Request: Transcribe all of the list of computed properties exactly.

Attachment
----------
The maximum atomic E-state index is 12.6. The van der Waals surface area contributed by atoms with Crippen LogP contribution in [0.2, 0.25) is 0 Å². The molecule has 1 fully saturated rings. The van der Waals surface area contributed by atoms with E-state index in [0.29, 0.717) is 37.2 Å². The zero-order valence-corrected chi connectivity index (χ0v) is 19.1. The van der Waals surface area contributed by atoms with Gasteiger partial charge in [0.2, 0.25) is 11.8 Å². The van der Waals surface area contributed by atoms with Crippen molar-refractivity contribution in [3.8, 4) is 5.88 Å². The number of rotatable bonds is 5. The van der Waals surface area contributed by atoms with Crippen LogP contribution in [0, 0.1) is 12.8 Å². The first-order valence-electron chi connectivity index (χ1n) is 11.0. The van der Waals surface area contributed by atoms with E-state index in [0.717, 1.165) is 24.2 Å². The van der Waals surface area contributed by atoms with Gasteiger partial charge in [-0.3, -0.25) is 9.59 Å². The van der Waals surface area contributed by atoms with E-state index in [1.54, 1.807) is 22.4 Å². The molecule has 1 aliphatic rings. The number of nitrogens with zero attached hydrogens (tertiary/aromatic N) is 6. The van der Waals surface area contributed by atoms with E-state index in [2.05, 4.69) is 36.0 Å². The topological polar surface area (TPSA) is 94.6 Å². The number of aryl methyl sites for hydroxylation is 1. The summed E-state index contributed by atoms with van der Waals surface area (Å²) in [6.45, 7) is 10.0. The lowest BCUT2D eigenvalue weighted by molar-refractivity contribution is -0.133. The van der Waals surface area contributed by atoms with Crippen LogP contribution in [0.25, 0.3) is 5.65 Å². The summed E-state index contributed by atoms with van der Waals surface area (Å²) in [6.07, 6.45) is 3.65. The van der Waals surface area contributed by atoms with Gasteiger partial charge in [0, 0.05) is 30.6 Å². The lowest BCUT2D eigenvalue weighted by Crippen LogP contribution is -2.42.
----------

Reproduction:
The maximum atomic E-state index is 12.6. The van der Waals surface area contributed by atoms with Crippen LogP contribution in [0.2, 0.25) is 0 Å². The molecule has 1 fully saturated rings. The van der Waals surface area contributed by atoms with E-state index in [0.29, 0.717) is 37.2 Å². The zero-order valence-corrected chi connectivity index (χ0v) is 19.1. The van der Waals surface area contributed by atoms with Gasteiger partial charge in [0.2, 0.25) is 11.8 Å². The van der Waals surface area contributed by atoms with Crippen molar-refractivity contribution in [3.8, 4) is 5.88 Å². The number of rotatable bonds is 5. The van der Waals surface area contributed by atoms with Crippen LogP contribution in [0, 0.1) is 12.8 Å². The first-order valence-electron chi connectivity index (χ1n) is 11.0. The van der Waals surface area contributed by atoms with E-state index in [0.717, 1.165) is 24.2 Å². The van der Waals surface area contributed by atoms with Gasteiger partial charge in [-0.3, -0.25) is 9.59 Å². The van der Waals surface area contributed by atoms with E-state index in [1.54, 1.807) is 22.4 Å². The molecule has 1 aliphatic rings. The number of nitrogens with zero attached hydrogens (tertiary/aromatic N) is 6. The van der Waals surface area contributed by atoms with E-state index in [2.05, 4.69) is 36.0 Å². The topological polar surface area (TPSA) is 94.6 Å². The number of aryl methyl sites for hydroxylation is 1. The summed E-state index contributed by atoms with van der Waals surface area (Å²) in [6.45, 7) is 10.0. The lowest BCUT2D eigenvalue weighted by molar-refractivity contribution is -0.133. The van der Waals surface area contributed by atoms with Crippen LogP contribution in [0.25, 0.3) is 5.65 Å². The summed E-state index contributed by atoms with van der Waals surface area (Å²) in [6.07, 6.45) is 3.65. The van der Waals surface area contributed by atoms with Gasteiger partial charge in [0, 0.05) is 30.6 Å². The lowest BCUT2D eigenvalue weighted by Crippen LogP contribution is -2.42.